• update - Is called once at each frame. A lot of environment variables change prior to this method.
  • end - Is called either when the bot dies, or when the bot wins (can be checked using bot_health).

###Special Variables:

These variables remain constant throughout the game.

  • arena_height - The height of the arena (in pixels).
  • arena_margin - The inner margin of the arena (in pixels).
  • arena_width - The width of the arena (in pixels).
  • e - Euler's constant (2.7182817...)
  • type_ammo - Type-number representing an ammo container.
  • type_bullet - Type-number representing bullet belonging to other bots (bullets from the bot itself do not trigger this type).
  • type_enemy - Type-number representing hostile units (ie. other bots).
  • type_friend - Type-number representing friendly units (not currently in use).
  • type_wall - Type-number representing a wall (not currently in use).
  • pi - 3.14159265...

These variables get updated just before update is called.

  • bot_ammo - Number of remaining projectiles
  • bot_angle_deg - The rotation of the bot in degrees (0 = 360 = right).
  • bot_angle_rad - The rotation of the bot in radians (0 = 2pi = right).
  • bot_health - The remaining health of the bot.
  • bot_radius - The radius (in pixels) of the bot.
  • bot_reload_time - The reload time (in frames) of the bot.
  • bot_speed_angle_deg - The rotation of the velocity vector in degrees.
  • bot_speed_angle_rad - The rotation of the velocity vector in radians.
  • bot_speed_dx - The horizontal change in position at each frame.
  • bot_speed_dy - The vertical change in position at each frame.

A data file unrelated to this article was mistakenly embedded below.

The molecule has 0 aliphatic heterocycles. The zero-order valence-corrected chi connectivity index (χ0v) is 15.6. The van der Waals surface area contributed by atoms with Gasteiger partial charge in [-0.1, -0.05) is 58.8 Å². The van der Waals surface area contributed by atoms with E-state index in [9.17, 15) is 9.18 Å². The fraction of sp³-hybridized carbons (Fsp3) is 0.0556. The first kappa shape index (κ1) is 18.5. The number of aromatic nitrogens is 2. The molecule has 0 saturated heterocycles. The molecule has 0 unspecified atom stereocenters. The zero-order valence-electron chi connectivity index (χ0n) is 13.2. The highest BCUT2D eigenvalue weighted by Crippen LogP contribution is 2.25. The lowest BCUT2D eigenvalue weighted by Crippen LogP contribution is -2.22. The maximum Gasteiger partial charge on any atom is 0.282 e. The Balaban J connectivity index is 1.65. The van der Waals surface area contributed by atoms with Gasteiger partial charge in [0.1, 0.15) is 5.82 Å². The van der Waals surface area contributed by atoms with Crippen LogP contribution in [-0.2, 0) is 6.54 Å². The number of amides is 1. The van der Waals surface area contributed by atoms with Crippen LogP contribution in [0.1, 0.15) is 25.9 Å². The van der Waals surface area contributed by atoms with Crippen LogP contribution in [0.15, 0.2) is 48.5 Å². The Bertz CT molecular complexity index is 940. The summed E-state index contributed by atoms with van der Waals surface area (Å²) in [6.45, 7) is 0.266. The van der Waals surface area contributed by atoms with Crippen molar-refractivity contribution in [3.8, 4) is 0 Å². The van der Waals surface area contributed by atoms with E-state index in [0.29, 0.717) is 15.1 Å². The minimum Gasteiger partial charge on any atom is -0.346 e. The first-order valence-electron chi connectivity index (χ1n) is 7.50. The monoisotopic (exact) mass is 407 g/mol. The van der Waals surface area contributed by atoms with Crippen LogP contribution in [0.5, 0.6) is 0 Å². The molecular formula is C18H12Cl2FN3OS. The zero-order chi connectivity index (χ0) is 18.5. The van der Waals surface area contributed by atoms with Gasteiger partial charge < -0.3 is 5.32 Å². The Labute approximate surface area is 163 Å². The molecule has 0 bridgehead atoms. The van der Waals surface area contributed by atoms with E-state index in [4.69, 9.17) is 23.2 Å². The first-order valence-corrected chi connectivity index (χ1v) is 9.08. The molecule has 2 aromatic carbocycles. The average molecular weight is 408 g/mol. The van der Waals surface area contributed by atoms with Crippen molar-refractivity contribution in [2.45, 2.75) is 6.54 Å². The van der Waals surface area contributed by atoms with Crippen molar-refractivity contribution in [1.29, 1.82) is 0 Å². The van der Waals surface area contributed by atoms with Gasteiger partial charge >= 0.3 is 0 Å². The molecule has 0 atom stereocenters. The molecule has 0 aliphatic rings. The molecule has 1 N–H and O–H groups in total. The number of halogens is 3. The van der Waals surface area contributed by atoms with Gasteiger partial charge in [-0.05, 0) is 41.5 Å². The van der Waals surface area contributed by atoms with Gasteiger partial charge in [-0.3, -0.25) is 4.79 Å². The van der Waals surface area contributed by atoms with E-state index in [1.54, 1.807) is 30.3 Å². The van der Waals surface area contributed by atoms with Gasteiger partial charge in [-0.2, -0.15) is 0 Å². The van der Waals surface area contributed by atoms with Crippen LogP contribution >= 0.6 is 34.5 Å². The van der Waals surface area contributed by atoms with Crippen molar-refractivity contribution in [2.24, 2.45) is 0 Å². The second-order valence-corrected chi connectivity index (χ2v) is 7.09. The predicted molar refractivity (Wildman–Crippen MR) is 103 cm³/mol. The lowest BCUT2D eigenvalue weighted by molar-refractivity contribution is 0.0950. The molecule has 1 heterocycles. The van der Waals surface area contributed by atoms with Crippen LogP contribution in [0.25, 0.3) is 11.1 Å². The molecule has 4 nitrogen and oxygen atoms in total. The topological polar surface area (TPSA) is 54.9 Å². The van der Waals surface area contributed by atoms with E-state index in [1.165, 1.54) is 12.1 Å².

• bot_speed_mag - The magnitude of the velocity vector (in pixels/frame).
  • bot_viewsize_deg - The width in degrees in which the bot can detect other entities to either side.
  • bot_viewsize_rad - The width in radians in which the bot can detect other entities to either side.
  • bot_x - The x-coordinate of the bot (in pixels).
  • bot_y - The y-coordinate of the bot (in pixels).

These variables are specific to the sight-method. These get updated just before each call of sight (with a sighting representing one entity spotted at this frame).

  • sight_angle_deg - The difference in degrees between where the bot is pointing and where this sighting was spotted.
  • sight_angle_rad - The difference in radians between where the bot is pointing and where this sighting was spotted.
  • sight_dist - The distance in pixels between the bot and the sighting.
  • sight_dx - The horizontal component of the sight's velocity vector.
  • sight_dy - The vertical component of the sight's velocity vector.
  • sight_id - Every bullet, ammo-container and bot have unique ids. This variable represents the id of the sighting that was spotted.
  • sight_type - The type of sighting spotted. For instance, it can be used to check if we've spotted an enemy (ie. 'if(sight_type == type_enemy){ ... }').
  • sight_x - The absolute x-position of the sighting.
  • sight_y - The absolute y-position of the sighting.